To curb antibiotic use, researchers study an unlikely prescriber: dentists
Research underway at Washington University seeks to reduce antibiotic use by focusing on a prescriber who doesn’t get too much attention: your local dentist.
Over time, the widespread use of antibiotics in medicine and agriculture has led to the evolution of bacteria that are resistant to many modern medicines. This past spring, U.S. scientists discovered in the urine of a patient in Pennsylvania a strain of E. coli resistant to colistin, the antibiotic of last resort. Though the infection was successfully treated with other antibiotics, public health authorities warned that the presence of the gene means that bacteria resistant to all known treatments could eventually emerge.
A big part of slowing down the progression of antibiotic resistance is to reduce how often they’re used. But until recently, most efforts to reduce the use of these medications didn’t target dentists, even though they are the fourth-most frequent prescriber of antibiotic courses, said Dr. Mike Durkin, an infectious disease specialist at Washington University. (Family practice doctors, pediatricians, and internists are 1, 2 and 3.)
“Most of the dental research on antibiotic use has been focused on reducing the risk of complications. Very little research has actually been performed to analyze how dentists are prescribing antibiotics,” Durkin said. “I think it’s largely because we didn’t expect them to be as high of utilizers as they actually are.”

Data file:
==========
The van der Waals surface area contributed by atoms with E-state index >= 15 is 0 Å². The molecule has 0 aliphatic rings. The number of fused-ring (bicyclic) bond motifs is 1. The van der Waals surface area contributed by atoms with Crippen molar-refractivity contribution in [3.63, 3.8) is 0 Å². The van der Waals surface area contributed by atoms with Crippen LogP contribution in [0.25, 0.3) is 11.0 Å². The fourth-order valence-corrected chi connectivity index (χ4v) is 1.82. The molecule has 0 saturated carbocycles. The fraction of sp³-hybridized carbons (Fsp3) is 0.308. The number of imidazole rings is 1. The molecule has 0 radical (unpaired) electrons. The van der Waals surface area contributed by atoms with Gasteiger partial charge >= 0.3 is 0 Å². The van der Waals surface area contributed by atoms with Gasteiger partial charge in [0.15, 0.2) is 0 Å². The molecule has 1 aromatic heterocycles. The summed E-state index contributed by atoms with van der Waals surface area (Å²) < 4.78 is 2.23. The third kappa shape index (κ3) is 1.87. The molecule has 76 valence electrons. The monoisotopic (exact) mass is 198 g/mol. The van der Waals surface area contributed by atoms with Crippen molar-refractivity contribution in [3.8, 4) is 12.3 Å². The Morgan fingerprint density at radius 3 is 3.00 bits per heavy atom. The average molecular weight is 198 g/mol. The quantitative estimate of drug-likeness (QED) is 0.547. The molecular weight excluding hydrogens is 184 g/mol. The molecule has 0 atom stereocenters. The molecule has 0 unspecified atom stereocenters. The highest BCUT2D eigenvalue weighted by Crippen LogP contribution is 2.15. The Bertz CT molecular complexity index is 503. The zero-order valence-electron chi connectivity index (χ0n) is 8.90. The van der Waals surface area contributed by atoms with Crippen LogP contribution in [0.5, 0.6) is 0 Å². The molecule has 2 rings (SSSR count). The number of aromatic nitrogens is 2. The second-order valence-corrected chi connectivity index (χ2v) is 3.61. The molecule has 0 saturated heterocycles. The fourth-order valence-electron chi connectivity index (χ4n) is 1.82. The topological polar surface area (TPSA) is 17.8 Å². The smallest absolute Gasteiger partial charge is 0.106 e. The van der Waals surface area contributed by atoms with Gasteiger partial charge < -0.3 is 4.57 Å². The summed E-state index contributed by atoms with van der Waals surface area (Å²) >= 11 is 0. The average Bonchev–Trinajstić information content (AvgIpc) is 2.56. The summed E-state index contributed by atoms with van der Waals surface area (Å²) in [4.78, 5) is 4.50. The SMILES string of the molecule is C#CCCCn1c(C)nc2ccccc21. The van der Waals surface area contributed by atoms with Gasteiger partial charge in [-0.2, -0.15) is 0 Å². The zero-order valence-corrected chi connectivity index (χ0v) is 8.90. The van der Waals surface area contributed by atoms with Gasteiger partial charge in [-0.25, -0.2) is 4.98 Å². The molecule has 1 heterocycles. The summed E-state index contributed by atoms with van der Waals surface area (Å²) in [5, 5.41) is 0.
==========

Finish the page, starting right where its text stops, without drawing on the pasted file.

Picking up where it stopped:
Dentists write about 10 percent of all antibiotic prescriptions in the United States, according to a study last year by the Centers for Disease Control and Prevention. Since then, the American Dental Association has updated some of its recommendations for antibiotic use in certain cases, including when caring for patients with certain heart conditions.
Dr. Michael Hoffman, a St. Louis dentist who is not affiliated with Durkin’s research, said superbugs are already affecting his work. He’s called in to the hospital almost weekly now, for patients who present with dental abscesses or other infections that are resistant to front line antibiotics and require intravenous treatment.
“The last patient I treated over there was in the ICU with their infection,” Hoffman said. “Ten years ago, I’d maybe get one call a month.”
In Hoffman’s opinion, two things need to happen. First, patients need to see their dentist regularly to avoid infections in the first place. At the same time, the American Dental Association needs to develop better guidelines for when antibiotics are appropriate.
“It gives the dental community some basis on which to prescribe, and not doing it out of defensive medicine,” Hoffman said.
Generally, dentists prescribe antibiotics to patients with tooth abscesses and other inflammations, or if they’re undergoing surgery. Using prescriber data from Express Scripts, a St. Louis-based pharmacy benefit manager, Durkin and his colleagues hope to find ways to reduce unnecessary prescriptions.
“To figure out who’s prescribing some of these antibiotics, how often they’re appropriate, how often are they inappropriate, and also to educate patients,” Durkin said. “If you probably have a viral infection, it’s unlikely that you’ll benefit from antibiotics, and they may be harmful.”
At least 2 million people are infected with bacteria that are resistant to antibiotics each year, according to the CDC. At least 23,000 patients die as a direct result of those infections.
Follow Durrie on Twitter: @durrieB.
Editor's note: A previous version of this story misidentified the level of antibiotic resistance found in the Pennsylvania urine sample.